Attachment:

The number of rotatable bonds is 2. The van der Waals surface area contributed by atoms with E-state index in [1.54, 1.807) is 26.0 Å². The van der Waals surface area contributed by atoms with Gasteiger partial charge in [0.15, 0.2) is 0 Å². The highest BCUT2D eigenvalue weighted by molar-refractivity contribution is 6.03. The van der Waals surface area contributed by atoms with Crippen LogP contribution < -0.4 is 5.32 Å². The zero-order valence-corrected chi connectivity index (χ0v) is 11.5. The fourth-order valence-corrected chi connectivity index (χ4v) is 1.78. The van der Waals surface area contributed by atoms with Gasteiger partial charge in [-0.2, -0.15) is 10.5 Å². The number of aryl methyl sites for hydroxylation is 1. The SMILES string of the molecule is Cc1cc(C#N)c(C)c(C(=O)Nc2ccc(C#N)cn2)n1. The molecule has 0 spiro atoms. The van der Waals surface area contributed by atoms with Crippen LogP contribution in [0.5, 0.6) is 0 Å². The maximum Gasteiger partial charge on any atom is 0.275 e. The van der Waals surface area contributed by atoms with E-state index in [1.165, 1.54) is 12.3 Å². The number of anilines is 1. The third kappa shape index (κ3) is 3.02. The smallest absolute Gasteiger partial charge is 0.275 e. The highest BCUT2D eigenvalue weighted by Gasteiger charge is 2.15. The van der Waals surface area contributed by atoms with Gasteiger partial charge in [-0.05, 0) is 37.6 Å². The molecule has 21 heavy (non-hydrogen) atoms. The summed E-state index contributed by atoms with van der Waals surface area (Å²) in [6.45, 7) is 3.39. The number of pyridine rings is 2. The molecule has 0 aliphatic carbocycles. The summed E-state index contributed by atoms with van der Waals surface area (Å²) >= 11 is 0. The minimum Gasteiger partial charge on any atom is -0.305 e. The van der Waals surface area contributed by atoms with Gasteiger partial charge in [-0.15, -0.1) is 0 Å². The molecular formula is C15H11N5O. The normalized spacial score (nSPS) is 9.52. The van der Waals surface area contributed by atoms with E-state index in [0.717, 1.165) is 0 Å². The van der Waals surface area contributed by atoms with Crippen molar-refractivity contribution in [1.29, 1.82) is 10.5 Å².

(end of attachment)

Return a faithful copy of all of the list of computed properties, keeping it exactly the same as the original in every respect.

The number of rotatable bonds is 2. The van der Waals surface area contributed by atoms with E-state index in [1.54, 1.807) is 26.0 Å². The van der Waals surface area contributed by atoms with Gasteiger partial charge in [0.15, 0.2) is 0 Å². The highest BCUT2D eigenvalue weighted by molar-refractivity contribution is 6.03. The van der Waals surface area contributed by atoms with Crippen LogP contribution < -0.4 is 5.32 Å². The zero-order valence-corrected chi connectivity index (χ0v) is 11.5. The fourth-order valence-corrected chi connectivity index (χ4v) is 1.78. The van der Waals surface area contributed by atoms with Gasteiger partial charge in [-0.2, -0.15) is 10.5 Å². The number of aryl methyl sites for hydroxylation is 1. The SMILES string of the molecule is Cc1cc(C#N)c(C)c(C(=O)Nc2ccc(C#N)cn2)n1. The molecule has 0 spiro atoms. The van der Waals surface area contributed by atoms with Crippen LogP contribution in [0.5, 0.6) is 0 Å². The maximum Gasteiger partial charge on any atom is 0.275 e. The van der Waals surface area contributed by atoms with E-state index in [1.165, 1.54) is 12.3 Å². The number of anilines is 1. The third kappa shape index (κ3) is 3.02. The smallest absolute Gasteiger partial charge is 0.275 e. The highest BCUT2D eigenvalue weighted by Gasteiger charge is 2.15. The van der Waals surface area contributed by atoms with Gasteiger partial charge in [-0.05, 0) is 37.6 Å². The molecule has 21 heavy (non-hydrogen) atoms. The summed E-state index contributed by atoms with van der Waals surface area (Å²) in [6.45, 7) is 3.39. The number of pyridine rings is 2. The molecule has 0 aliphatic carbocycles. The summed E-state index contributed by atoms with van der Waals surface area (Å²) >= 11 is 0. The minimum Gasteiger partial charge on any atom is -0.305 e. The van der Waals surface area contributed by atoms with Gasteiger partial charge in [-0.15, -0.1) is 0 Å². The molecular formula is C15H11N5O. The normalized spacial score (nSPS) is 9.52. The van der Waals surface area contributed by atoms with E-state index in [0.717, 1.165) is 0 Å². The van der Waals surface area contributed by atoms with Crippen molar-refractivity contribution in [1.29, 1.82) is 10.5 Å².